The Prague Spring and the Warsaw Pact Invasion of Czechoslovakia in 1968
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Publish Year note: First published December 16th 2009
On August 20, 1968, tens of thousands of Soviet and East European ground and air forces moved into Czechoslovakia and occupied the country in an attempt to end the "Prague Spring" reforms and restore an orthodox Communist regime. The leader of the Soviet Communist Party, Leonid Brezhnev, was initially reluctant to use military force and tried to pressure his counterpart in Czechoslovakia, Alexander Dubcek, to crack down. But during the summer of 1968, after several months of careful deliberations, the Soviet Politburo finally decided that military force was the only option left. A large invading force of Soviet, Polish, Hungarian, and Bulgarian troops received final orders to move into Czechoslovakia; within 24 hours they had established complete military control of Czechoslovakia, bringing an end to hopes for "socialism with a human face."
Dubcek and most of the other Czechoslovak reformers were temporarily restored to power, but their role from late August 1968 through April 1969 was to reverse many of the reforms that had been adopted. In April 1969, Dubchek was forced to step down for good, bringing a final end to the Prague Spring. Soviet leaders justified the invasion of Czechoslovakia by claiming that "the fate of any socialist country is the common affair of all socialist countries" and that the Soviet Union had both a "right" and a "sacred duty" to "defend socialism" in Czechoslovakia. The invasion caused some divisions within the Communist world, but overall the use of large-scale force proved remarkably successful in achieving Soviet goals. The United States and its NATO allies protested but refrained from direct military action and covert operations to counter the Soviet-led incursion into Czechoslovakia.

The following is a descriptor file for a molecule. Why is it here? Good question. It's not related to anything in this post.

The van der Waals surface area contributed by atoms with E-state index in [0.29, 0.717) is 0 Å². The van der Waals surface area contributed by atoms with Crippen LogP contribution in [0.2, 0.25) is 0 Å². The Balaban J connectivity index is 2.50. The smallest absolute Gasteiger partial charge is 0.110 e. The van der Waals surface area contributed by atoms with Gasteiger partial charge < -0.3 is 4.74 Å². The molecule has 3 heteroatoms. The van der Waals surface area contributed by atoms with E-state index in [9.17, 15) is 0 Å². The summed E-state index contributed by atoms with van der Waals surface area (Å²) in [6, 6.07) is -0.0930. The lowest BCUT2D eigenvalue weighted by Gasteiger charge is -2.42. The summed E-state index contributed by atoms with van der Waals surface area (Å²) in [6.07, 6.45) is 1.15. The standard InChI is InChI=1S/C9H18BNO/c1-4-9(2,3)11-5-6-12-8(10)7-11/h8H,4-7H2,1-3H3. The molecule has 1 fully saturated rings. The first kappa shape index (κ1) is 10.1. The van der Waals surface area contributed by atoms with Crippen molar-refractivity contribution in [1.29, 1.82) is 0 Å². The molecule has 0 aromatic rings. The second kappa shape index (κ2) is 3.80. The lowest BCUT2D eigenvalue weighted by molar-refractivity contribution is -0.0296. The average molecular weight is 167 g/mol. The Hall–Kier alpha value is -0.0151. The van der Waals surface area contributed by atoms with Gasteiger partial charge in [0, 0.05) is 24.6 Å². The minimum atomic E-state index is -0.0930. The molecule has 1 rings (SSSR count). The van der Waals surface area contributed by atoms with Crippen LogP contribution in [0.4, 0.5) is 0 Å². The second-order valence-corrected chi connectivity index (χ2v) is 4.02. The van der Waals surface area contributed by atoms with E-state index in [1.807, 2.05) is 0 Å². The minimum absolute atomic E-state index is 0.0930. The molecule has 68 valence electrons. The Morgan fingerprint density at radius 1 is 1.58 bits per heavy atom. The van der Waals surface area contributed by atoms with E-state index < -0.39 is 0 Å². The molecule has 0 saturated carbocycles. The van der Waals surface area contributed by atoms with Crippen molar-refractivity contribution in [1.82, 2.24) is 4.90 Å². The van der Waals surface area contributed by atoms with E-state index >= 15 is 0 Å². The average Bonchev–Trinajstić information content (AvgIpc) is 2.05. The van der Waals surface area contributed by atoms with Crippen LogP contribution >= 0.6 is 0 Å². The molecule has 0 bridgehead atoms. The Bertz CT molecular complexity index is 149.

The essays of a dozen leading European and American Cold War historians analyze this turning point in the Cold War in light of new documentary evidence from the archives of two dozen countries and explain what happened behind the scenes. They also reassess the weak response of the United States and consider whether Washington might have given a "green light," if only inadvertently, to the Soviet Union prior to the invasion.
October 1968. 13. MAE, Tchécoslovaquie, vol. 243. 14. Private holdings, letter written by Morisset to Jean-Marie Soutou (then inspector general of embassies), 20 September 1968. 15. Olivier Wormser, “L’occupation de la Tchécoslovaquie vue de Moscou,” Re- vue des Deux Mondes (June/July 1978): 590–605, 30–45; Henri Froment-Meurice, Vu du Quai: Mémoires, 1945–1983 (Paris: Fayard, 1998). 16. MAE, Tchécoslovaquie, vol. 245. 17. MAE, Tchécoslovaquie, vol. 245, telegram of 23 August 1968. 18. MAE,
leadership was “admitting its own mistakes,” in Italy the Communists had seen no reprieve from McCarthyism, still represented there by the obstreperous U.S. ambassador, Clare Boothe Luce.10 By the early 1960s, the effects of the “economic miracles” in both countries and the first Marxist analyses of the resilience of neocapitalism somewhat mitigated the Western Communist image of an imperialist and irreparably declining United States. Among French and Italian workers, the prospect of individual,
here for talks with the Deutsche Bundesbank.”36 The talks were officially classified as “technical”; loans were explicitly excluded from the agenda, and the precise topics of the talks remained unspecified. It is understandable that such reports could only increase the suspicions Moscow harbored toward the plans of the Czechoslovak reformers, particularly if they were not offset by official information. A comparable lack of information also prevailed regarding the visits of West German
first official negotiations with one of the countries of the Soviet Bloc. This first country was to be Hungary, which was considered a close ally, a fact that Dubček openly addressed in the letter of 27 January to Kádár containing the invitation.23 The hectic pace of developments in Prague becomes apparent from the fact that Dubček originally planned to go to Budapest on 5 February; the information was accordingly conveyed to the Hungarian embassy in Prague. A few minutes later, Dubček himself
Ludmilla Alexeyeva and Paul Goldberg, The Thaw Generation: Coming of Age in the Post-Stalin Era (Pittsburgh: University of Pittsburgh Press, 1990). 9. Paul R. Josephson, New Atlantis Revisited: Akademgorodok, the Siberian City of Science (Princeton, NJ: Princeton University Press, 1997); Anna Eremeeva, Rossiyskie uchyonye v usloviyakh sotsial’no-politicheskikh transformatsiii XX veka (St. Petersburg: Nestor, 2006), 137–49. 10. Emily Lygo, “The Need for New Voices: Writers’ Union Policy towards